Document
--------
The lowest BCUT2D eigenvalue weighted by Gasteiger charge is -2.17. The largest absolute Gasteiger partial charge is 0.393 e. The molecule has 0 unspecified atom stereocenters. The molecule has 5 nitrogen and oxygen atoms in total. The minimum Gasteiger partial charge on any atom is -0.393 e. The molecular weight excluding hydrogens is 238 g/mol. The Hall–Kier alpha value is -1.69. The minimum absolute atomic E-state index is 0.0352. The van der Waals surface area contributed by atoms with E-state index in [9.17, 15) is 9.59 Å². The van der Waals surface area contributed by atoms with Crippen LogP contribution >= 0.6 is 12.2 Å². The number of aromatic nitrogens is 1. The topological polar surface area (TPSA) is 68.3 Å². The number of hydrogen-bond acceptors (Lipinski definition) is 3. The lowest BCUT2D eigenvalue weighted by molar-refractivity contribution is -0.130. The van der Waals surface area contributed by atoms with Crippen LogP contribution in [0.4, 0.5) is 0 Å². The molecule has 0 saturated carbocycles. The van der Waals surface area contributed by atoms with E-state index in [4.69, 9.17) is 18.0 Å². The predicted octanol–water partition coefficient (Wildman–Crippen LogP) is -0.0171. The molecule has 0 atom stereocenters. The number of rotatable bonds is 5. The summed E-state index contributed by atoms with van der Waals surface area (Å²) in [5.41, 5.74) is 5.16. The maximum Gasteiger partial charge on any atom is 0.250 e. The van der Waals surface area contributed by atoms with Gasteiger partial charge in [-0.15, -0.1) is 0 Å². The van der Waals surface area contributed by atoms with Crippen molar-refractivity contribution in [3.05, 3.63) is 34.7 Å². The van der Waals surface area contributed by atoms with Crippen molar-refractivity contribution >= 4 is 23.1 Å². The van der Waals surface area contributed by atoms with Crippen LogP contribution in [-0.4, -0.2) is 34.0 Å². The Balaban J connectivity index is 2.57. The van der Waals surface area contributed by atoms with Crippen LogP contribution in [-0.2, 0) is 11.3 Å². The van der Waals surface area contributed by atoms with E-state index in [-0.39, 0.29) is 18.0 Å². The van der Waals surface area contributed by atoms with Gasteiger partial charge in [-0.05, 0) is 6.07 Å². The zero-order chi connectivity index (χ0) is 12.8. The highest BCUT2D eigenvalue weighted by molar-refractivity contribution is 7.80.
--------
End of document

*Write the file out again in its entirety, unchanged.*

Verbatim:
The lowest BCUT2D eigenvalue weighted by Gasteiger charge is -2.17. The largest absolute Gasteiger partial charge is 0.393 e. The molecule has 0 unspecified atom stereocenters. The molecule has 5 nitrogen and oxygen atoms in total. The minimum Gasteiger partial charge on any atom is -0.393 e. The molecular weight excluding hydrogens is 238 g/mol. The Hall–Kier alpha value is -1.69. The minimum absolute atomic E-state index is 0.0352. The van der Waals surface area contributed by atoms with E-state index in [9.17, 15) is 9.59 Å². The van der Waals surface area contributed by atoms with Crippen LogP contribution >= 0.6 is 12.2 Å². The number of aromatic nitrogens is 1. The topological polar surface area (TPSA) is 68.3 Å². The number of hydrogen-bond acceptors (Lipinski definition) is 3. The lowest BCUT2D eigenvalue weighted by molar-refractivity contribution is -0.130. The van der Waals surface area contributed by atoms with Crippen LogP contribution in [0.4, 0.5) is 0 Å². The molecule has 0 saturated carbocycles. The van der Waals surface area contributed by atoms with E-state index in [4.69, 9.17) is 18.0 Å². The predicted octanol–water partition coefficient (Wildman–Crippen LogP) is -0.0171. The molecule has 0 atom stereocenters. The number of rotatable bonds is 5. The summed E-state index contributed by atoms with van der Waals surface area (Å²) in [5.41, 5.74) is 5.16. The maximum Gasteiger partial charge on any atom is 0.250 e. The van der Waals surface area contributed by atoms with Gasteiger partial charge in [-0.15, -0.1) is 0 Å². The van der Waals surface area contributed by atoms with Crippen molar-refractivity contribution in [3.05, 3.63) is 34.7 Å². The van der Waals surface area contributed by atoms with Crippen molar-refractivity contribution >= 4 is 23.1 Å². The van der Waals surface area contributed by atoms with Crippen LogP contribution in [-0.4, -0.2) is 34.0 Å². The Balaban J connectivity index is 2.57. The van der Waals surface area contributed by atoms with Crippen LogP contribution in [-0.2, 0) is 11.3 Å². The van der Waals surface area contributed by atoms with E-state index in [-0.39, 0.29) is 18.0 Å². The van der Waals surface area contributed by atoms with Gasteiger partial charge in [-0.05, 0) is 6.07 Å². The zero-order chi connectivity index (χ0) is 12.8. The highest BCUT2D eigenvalue weighted by molar-refractivity contribution is 7.80.